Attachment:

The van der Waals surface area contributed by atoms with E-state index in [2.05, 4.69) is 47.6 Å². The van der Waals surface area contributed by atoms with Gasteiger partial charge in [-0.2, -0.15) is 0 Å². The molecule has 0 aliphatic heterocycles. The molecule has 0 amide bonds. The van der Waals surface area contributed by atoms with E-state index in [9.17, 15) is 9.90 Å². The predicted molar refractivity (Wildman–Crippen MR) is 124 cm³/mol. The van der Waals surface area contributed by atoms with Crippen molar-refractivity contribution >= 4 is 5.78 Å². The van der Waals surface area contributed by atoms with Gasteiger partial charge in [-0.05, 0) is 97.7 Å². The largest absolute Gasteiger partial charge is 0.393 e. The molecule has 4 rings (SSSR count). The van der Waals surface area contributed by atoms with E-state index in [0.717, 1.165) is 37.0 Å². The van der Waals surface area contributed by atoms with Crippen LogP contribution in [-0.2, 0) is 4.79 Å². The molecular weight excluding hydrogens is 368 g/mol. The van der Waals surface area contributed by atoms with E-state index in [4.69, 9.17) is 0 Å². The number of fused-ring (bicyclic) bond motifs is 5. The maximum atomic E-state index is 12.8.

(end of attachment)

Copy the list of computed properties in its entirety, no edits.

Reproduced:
The van der Waals surface area contributed by atoms with E-state index in [2.05, 4.69) is 47.6 Å². The van der Waals surface area contributed by atoms with Gasteiger partial charge in [-0.2, -0.15) is 0 Å². The molecule has 0 aliphatic heterocycles. The molecule has 0 amide bonds. The van der Waals surface area contributed by atoms with E-state index in [9.17, 15) is 9.90 Å². The predicted molar refractivity (Wildman–Crippen MR) is 124 cm³/mol. The van der Waals surface area contributed by atoms with Crippen molar-refractivity contribution >= 4 is 5.78 Å². The van der Waals surface area contributed by atoms with Gasteiger partial charge in [-0.05, 0) is 97.7 Å². The largest absolute Gasteiger partial charge is 0.393 e. The molecule has 4 rings (SSSR count). The van der Waals surface area contributed by atoms with E-state index in [0.717, 1.165) is 37.0 Å². The van der Waals surface area contributed by atoms with Crippen LogP contribution in [-0.2, 0) is 4.79 Å². The molecular weight excluding hydrogens is 368 g/mol. The van der Waals surface area contributed by atoms with E-state index in [4.69, 9.17) is 0 Å². The number of fused-ring (bicyclic) bond motifs is 5. The maximum atomic E-state index is 12.8.